2015 Annual Science Report
VPL at University of Washington Reporting | JAN 2015 – DEC 2015
Charnay NAI NPP PostDoc Report
My project focuses on the modeling of clouds and photochemical haze in the atmospheres of the early Earth and exoplanets. I use a 3D model, developed to simulate any kind of atmosphere, to study the formation, dynamics, climatic impact and observational features of clouds/haze. My first object of interest is GJ1214b, a mini-Neptune whose observations by HST revealed a cloudy/hazy atmosphere. The formation of such high and thick clouds is not understood. My second object of interest is the Archean Earth for periods with a methane-rich atmosphere leading to the formation of organic haze.
This document reports on activities during the year 2015 as an NAI/NPP postdoctoral Fellow (started in August 2014) at the VPL. During this time, I finished my work on the clouds on the exoplanet GJ1214b. Using the Generic LMD GCM, I showed that the circulation is strong enough to transport micrometric KCl and ZnS cloud particles to the upper atmosphere (Charnay et al., 2015a), producing the flat spectrum observed by the Hubble Space Telescope (Charnay et al., 2015b; see Figure 1).
I also showed that future telescopes (in particular JWST) should be able to detect molecules and estimate the mean atmospheric composition by observing in the mid-infrared. This work constitutes the first 3D simulations of clouds on a warm exoplanet and is of prime interest for the preparation of future space telescopes. I published this work in two papers, the first one is focused on the atmospheric dynamics and vertical mixing (Charnay et al., 2015a), the second one is focused on cloud distribution and observational impact (Charnay et al., 2015b). I presented this work at the DPS meeting in November 2015 and at the Extreme Solar System meeting in December 2015. I am planning for next months to study the formation of photochemical haze (rather than the condensate clouds I studied in my two previous papers) in the atmosphere of GJ1214b and other warm mini-Neptunes. I participated in a study on the possibility of identifying Earth-like planets from direct imaging using colors (Krissansen-Totton et al., 2016). For this study, I provided spectra of mini-Neptunes, based on my work on GJ1214b.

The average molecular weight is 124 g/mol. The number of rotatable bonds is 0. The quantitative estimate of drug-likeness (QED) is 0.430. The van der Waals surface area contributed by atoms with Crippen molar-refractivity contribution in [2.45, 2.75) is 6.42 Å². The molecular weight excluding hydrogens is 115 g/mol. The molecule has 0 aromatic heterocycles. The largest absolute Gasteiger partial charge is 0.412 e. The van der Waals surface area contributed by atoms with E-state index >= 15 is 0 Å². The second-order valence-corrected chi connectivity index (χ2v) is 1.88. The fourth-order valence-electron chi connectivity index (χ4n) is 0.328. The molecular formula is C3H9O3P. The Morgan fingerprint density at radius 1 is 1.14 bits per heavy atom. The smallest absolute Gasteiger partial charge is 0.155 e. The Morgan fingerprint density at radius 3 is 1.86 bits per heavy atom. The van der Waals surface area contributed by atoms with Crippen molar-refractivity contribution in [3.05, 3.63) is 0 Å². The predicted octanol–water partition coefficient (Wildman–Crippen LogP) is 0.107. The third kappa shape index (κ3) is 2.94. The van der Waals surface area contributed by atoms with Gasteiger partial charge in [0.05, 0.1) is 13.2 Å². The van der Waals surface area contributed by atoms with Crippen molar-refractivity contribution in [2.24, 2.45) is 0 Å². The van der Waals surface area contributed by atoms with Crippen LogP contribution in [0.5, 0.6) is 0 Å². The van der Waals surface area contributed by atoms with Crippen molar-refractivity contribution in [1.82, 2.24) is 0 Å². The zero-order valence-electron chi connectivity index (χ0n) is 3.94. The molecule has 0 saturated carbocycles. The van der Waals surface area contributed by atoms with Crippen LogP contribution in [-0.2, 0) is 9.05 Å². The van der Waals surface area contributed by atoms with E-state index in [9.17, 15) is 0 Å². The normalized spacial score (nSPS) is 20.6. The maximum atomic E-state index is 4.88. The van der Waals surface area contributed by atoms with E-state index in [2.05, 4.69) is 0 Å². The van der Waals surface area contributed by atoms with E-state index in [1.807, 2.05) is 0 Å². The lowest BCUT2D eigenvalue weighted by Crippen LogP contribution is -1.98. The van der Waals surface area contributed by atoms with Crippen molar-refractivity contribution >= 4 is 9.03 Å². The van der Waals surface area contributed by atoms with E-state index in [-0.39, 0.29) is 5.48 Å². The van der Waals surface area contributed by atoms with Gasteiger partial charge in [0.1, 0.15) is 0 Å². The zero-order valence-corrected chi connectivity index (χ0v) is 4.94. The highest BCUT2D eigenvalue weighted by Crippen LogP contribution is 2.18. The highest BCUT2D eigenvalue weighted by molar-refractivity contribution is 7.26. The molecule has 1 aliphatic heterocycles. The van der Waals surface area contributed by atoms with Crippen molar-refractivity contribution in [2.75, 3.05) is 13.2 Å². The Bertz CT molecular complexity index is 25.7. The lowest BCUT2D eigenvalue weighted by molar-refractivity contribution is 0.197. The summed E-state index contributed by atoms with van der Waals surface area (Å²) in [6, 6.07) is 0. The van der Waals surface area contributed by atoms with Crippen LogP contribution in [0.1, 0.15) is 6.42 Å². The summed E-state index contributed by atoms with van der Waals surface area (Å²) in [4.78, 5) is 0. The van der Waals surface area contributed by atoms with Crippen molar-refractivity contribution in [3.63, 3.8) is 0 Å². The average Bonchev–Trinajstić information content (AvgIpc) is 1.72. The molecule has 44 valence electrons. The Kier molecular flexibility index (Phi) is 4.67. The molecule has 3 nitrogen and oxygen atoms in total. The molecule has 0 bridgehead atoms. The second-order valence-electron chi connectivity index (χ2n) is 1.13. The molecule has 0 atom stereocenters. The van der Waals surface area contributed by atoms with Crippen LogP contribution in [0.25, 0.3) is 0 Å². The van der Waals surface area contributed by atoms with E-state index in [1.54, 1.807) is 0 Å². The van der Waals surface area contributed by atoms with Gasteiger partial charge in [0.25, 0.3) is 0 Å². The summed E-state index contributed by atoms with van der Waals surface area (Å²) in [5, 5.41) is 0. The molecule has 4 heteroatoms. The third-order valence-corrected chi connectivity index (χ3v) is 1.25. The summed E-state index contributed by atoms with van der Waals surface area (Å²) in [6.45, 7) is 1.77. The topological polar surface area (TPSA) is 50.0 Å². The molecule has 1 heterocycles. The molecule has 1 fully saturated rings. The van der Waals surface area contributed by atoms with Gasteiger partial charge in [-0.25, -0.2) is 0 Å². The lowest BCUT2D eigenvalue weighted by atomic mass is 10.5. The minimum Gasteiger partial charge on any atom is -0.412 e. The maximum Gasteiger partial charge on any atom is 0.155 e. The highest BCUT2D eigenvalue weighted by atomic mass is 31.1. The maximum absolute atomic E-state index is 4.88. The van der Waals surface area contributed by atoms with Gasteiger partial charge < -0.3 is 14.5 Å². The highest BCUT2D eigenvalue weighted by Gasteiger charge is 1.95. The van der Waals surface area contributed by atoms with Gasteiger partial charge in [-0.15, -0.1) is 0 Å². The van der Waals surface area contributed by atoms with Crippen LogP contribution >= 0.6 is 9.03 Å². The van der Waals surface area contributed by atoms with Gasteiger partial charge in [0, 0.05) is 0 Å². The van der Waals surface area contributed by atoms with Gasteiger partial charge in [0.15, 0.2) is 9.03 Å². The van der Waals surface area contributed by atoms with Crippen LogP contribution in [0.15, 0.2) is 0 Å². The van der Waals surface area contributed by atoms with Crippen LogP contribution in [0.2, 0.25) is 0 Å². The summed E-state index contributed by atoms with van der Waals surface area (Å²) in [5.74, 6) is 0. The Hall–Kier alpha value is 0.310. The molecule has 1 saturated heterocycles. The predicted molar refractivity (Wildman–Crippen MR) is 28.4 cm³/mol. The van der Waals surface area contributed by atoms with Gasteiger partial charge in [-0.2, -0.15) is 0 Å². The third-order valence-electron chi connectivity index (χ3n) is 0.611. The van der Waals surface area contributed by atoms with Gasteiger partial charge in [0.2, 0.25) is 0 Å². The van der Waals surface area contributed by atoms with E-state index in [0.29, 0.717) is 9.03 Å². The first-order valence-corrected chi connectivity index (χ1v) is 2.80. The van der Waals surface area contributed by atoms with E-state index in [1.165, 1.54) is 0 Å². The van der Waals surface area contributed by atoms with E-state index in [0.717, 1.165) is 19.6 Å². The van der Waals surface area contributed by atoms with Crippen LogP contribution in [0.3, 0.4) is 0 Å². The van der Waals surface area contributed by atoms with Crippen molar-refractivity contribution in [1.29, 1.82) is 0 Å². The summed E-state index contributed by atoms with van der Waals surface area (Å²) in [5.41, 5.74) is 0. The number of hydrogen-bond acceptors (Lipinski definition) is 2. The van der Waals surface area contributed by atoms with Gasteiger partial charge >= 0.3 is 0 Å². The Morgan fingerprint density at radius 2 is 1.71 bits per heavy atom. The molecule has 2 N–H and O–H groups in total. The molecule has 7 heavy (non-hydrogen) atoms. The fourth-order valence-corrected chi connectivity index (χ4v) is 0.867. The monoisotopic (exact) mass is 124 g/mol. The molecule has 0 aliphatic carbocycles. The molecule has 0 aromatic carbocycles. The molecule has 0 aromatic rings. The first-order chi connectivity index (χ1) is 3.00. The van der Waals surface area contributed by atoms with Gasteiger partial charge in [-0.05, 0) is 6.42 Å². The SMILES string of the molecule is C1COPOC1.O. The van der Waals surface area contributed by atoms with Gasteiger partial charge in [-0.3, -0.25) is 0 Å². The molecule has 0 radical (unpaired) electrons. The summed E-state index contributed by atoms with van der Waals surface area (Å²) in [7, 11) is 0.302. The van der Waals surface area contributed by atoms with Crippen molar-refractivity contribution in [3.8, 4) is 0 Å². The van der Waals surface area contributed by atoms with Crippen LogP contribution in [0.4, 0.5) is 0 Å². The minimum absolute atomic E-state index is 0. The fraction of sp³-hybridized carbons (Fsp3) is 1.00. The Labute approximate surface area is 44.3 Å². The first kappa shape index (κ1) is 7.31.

In parallel to this work on GJ1214b, I published a paper in Nature Geoscience on the formation of Titan’s dunes by methane storms (Charnay et al., 2015c). I did most of this work during my PhD but I finished it during my NPP postdoc. I proposed a new mechanism to the formation of Titan’s dunes by methane storms, solving the long standing mystery of the eastward propagation of dunes. The Cassini spacecraft has detected dust storms. I provided a mechanism to their formation thanks to methane storms. I am coauthor on a submitted paper that describes these observations.
I am currently working on the climates of the early Earth during the Hadean using the Generic LMD GCM with potentially high amounts of CO2 (up to 1 bar). A paper describing the climate and the carbon cycle during the Hadean is in preparation. I also used the GCM to compute lightning on the early Earth. The results of my simulations have been used by VPL researchers at Caltech to study the production by lightning of NOx molecules, which are important for the development of life. I am second author on a paper describing these results and submitted to Astrobiology.
For the next months, I planning to study the impact of atmospheric escape on the composition of mini-Neptunes and in particular the trapping of condensable species for planets experiencing a strong hydrodynamic escape. I will also collaborate on a study on the recently discovered super-Earth GJ1132b. I will produce 3D simulations of the atmosphere of this planet to predict the future observations by JWST. In addition, I am planning to study with the 3D GCM the formation and climatic impact of organic haze on the early Earth.